Acupuncture Continuing Education

Flu Vaccine Linked to Swine Flu (H1N1) Outbreaks

Seasonal flu vaccines have been linked to increased outbreaks of H1N1 (Swine Flu) in four different epidemiological studies. Serious questions have been raised concerning the biological interactions between influenza strains and vaccines. Patients who received the seasonal “flu shot” in 2008 and 2009 had a significant increase of developing H1N1. Both the seasonal flu and the pandemic H1N1 flu are due to strains of influenza virus and separate vaccinations are used to prevent each illness. These findings may impact recommendations by doctors and nurses for patients seeking medical information.

An initial inquiry began after investigators noticed that the majority of people with illnesses characterized by fever and coughing had received the seasonal flu vaccine. The investigation was initiated to explain this phenomenon and looked at people receiving seasonal flu shots (TIV) and their subsequent outbreaks of H1N1. Four separate epidemiological studies were launched to study the cause and means of this phenomenon. The studies revealed that TIV vaccines were effective in reducing seasonal flu outbreaks but increased a person’s chances of getting the swine flu (H1N1). All four studies showed that those who received the seasonal flu vaccine had approximately twice the chance of developing the H1N1 swine flu. The study included researchers from the British Columbia Center for Disease Control (BCCDC) in Vancouver, the National Microbiology Laboratory in Winnipeg, Canada; and the Ontario Agency for Health Protection and Promotion.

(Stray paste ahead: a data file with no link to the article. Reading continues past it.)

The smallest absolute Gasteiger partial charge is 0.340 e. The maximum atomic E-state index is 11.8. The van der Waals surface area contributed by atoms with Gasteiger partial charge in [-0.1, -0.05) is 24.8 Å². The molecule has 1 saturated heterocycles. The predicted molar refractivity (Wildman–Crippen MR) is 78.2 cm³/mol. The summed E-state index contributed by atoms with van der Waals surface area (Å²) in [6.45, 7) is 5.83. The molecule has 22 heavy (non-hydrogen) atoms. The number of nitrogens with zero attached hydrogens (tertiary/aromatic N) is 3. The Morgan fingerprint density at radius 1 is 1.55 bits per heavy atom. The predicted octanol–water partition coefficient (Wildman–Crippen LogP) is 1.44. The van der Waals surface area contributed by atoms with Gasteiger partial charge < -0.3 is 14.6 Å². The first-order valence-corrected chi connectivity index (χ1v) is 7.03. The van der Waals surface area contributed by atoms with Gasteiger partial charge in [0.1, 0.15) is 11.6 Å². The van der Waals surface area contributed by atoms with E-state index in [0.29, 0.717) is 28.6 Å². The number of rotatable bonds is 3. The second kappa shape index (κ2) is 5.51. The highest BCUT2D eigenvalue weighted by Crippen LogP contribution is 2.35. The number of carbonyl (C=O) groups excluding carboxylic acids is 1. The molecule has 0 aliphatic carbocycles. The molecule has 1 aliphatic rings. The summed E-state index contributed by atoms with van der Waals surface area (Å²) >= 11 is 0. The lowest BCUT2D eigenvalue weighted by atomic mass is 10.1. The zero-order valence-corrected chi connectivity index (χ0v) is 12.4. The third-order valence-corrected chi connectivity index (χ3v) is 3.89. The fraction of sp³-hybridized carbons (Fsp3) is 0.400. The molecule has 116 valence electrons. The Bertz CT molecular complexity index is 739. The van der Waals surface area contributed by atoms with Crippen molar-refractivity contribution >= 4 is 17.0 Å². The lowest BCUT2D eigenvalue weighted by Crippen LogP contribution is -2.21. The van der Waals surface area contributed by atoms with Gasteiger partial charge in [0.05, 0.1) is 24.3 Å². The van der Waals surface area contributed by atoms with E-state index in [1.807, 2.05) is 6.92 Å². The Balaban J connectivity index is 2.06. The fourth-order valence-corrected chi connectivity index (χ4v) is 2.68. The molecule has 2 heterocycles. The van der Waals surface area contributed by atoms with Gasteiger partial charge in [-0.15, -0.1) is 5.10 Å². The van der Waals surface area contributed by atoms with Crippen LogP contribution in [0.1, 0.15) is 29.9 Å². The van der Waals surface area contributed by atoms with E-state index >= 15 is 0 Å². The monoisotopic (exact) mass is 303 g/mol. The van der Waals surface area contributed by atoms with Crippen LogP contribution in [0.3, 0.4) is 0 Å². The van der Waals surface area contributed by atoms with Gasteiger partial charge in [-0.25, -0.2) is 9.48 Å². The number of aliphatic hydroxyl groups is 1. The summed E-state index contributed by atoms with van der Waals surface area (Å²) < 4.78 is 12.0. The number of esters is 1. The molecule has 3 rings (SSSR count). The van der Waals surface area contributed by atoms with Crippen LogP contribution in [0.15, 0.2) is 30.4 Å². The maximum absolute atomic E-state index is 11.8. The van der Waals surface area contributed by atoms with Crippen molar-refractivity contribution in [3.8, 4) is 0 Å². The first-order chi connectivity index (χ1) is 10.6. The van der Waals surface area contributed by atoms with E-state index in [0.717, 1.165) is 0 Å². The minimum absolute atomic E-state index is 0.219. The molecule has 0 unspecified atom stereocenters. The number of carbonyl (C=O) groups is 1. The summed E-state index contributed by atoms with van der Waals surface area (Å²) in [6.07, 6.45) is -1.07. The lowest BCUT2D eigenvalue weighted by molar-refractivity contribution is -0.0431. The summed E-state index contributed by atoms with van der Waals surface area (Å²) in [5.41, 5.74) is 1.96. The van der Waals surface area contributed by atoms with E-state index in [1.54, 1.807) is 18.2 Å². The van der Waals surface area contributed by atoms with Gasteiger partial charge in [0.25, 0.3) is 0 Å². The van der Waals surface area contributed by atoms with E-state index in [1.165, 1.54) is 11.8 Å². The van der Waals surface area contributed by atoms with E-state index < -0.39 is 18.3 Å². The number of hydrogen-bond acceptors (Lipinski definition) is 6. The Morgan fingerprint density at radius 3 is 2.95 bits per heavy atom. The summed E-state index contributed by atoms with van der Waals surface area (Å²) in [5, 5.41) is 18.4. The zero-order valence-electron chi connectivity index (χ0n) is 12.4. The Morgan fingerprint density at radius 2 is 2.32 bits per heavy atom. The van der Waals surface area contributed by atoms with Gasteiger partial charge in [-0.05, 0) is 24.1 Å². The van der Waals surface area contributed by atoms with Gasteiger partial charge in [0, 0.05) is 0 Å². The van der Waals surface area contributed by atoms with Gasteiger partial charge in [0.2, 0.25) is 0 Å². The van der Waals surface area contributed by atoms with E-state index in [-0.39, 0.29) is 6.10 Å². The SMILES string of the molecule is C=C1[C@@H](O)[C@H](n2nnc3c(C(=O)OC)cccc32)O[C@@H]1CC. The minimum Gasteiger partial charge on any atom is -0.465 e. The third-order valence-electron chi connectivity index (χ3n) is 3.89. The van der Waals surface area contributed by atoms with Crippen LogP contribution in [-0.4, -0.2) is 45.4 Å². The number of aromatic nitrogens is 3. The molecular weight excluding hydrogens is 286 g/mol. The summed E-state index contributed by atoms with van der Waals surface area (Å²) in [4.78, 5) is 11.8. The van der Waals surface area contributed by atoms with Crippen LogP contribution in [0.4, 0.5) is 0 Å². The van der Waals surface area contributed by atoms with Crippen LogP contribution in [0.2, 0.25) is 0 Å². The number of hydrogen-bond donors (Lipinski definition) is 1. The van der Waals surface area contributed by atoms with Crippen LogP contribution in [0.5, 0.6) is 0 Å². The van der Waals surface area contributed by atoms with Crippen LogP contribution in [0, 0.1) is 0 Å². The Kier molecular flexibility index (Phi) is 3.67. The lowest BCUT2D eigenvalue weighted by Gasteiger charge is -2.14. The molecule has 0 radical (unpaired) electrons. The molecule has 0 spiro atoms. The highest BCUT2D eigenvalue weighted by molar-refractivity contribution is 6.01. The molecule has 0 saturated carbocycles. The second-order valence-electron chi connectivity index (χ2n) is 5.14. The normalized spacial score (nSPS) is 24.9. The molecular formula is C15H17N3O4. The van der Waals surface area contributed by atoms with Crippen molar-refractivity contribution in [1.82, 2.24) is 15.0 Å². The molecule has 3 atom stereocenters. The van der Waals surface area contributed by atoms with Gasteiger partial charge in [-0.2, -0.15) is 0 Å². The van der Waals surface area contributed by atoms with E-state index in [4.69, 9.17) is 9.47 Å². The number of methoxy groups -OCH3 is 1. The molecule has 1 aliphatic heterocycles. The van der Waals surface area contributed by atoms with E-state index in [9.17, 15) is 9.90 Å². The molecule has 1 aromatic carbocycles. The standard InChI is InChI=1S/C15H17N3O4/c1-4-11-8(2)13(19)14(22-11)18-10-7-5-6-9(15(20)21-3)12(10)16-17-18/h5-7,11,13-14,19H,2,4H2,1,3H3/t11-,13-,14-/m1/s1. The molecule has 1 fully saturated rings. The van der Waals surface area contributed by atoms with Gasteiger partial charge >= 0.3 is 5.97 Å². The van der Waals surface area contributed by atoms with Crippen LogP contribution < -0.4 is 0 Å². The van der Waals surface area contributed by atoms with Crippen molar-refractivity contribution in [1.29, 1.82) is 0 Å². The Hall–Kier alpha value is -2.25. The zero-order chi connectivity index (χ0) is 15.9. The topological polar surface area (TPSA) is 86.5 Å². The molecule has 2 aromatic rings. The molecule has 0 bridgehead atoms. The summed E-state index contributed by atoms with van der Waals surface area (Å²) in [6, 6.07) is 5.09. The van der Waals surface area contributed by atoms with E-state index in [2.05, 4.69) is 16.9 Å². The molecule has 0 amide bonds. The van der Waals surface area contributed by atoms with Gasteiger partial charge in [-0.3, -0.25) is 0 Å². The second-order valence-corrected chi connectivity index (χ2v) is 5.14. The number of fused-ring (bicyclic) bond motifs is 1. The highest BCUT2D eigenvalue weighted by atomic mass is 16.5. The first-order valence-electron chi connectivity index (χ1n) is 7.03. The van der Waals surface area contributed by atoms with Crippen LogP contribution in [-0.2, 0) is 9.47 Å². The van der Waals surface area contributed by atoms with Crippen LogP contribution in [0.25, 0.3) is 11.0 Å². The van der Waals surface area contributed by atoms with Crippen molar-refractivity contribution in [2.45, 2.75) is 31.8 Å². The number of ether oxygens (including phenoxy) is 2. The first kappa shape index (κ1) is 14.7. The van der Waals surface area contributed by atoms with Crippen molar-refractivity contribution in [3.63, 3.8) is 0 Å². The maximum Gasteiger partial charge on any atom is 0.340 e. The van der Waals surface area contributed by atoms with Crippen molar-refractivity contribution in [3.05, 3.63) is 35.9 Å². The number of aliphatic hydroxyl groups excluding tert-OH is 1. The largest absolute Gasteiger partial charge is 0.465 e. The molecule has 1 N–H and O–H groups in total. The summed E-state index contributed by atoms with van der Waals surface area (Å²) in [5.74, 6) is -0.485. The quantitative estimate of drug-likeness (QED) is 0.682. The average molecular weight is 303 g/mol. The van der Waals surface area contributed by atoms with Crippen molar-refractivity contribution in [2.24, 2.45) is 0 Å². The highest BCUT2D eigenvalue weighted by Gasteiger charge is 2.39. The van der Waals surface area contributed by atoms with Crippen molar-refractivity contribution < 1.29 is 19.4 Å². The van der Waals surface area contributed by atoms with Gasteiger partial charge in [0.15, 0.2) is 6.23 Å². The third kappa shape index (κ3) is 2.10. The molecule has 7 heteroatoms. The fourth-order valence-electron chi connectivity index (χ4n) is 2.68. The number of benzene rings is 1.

A study published in PLoS medicine in April 2010 revealed the unexpected findings from the four epidemiological findings. The trivalent inactivated influenza vaccine (TIV) was shown to have a counterproductive effect toward H1N1. Patients presenting with influenza syndromes were tested by a network of physicians for influenza virus with RT-PCR and an investigation of demographics, clinical outcomes, and vaccine status. Influenza-positive patients were then compared with influenza-negative patients. The results confirmed that TIV lowered the incidence of seasonal flu outbreaks when properly matched with circulating influenza strains in a given season. Alternately, mismatched vaccines did not have the same clinical benefits. However, even with adjustments for comorbidities, age, and geography; the seasonal flu vaccine (TIV) appeared as a risk factor for the swine flu for those under 50 years of age. The four studies conclude that recipients of the seasonal flu vaccine are approximately twice as likely to get the swine flu (H1N1). A causal link has not been established between TIV and H1N1 and investigators suggest further studies to explain this unexpected phenomenon. Both nurses and doctors will be better informed regarding patient recommendations once further study has been completed.